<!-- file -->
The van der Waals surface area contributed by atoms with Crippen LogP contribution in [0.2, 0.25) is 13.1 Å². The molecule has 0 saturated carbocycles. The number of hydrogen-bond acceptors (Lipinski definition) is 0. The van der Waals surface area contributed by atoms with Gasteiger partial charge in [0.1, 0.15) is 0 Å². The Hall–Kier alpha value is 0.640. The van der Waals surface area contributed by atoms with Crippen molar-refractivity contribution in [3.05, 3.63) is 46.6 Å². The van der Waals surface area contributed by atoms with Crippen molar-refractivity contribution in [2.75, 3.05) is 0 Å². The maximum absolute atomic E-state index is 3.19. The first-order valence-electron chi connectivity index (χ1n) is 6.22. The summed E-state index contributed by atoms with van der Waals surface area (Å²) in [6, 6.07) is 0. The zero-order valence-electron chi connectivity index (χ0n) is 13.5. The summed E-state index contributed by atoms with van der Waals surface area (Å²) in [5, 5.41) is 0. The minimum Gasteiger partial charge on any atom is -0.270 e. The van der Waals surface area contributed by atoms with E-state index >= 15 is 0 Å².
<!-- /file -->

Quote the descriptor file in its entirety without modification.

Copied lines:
The van der Waals surface area contributed by atoms with Crippen LogP contribution in [0.2, 0.25) is 13.1 Å². The molecule has 0 saturated carbocycles. The number of hydrogen-bond acceptors (Lipinski definition) is 0. The van der Waals surface area contributed by atoms with Gasteiger partial charge in [0.1, 0.15) is 0 Å². The Hall–Kier alpha value is 0.640. The van der Waals surface area contributed by atoms with Crippen molar-refractivity contribution in [3.05, 3.63) is 46.6 Å². The van der Waals surface area contributed by atoms with Crippen molar-refractivity contribution in [2.75, 3.05) is 0 Å². The maximum absolute atomic E-state index is 3.19. The first-order valence-electron chi connectivity index (χ1n) is 6.22. The summed E-state index contributed by atoms with van der Waals surface area (Å²) in [6, 6.07) is 0. The zero-order valence-electron chi connectivity index (χ0n) is 13.5. The summed E-state index contributed by atoms with van der Waals surface area (Å²) in [5, 5.41) is 0. The minimum Gasteiger partial charge on any atom is -0.270 e. The van der Waals surface area contributed by atoms with E-state index >= 15 is 0 Å².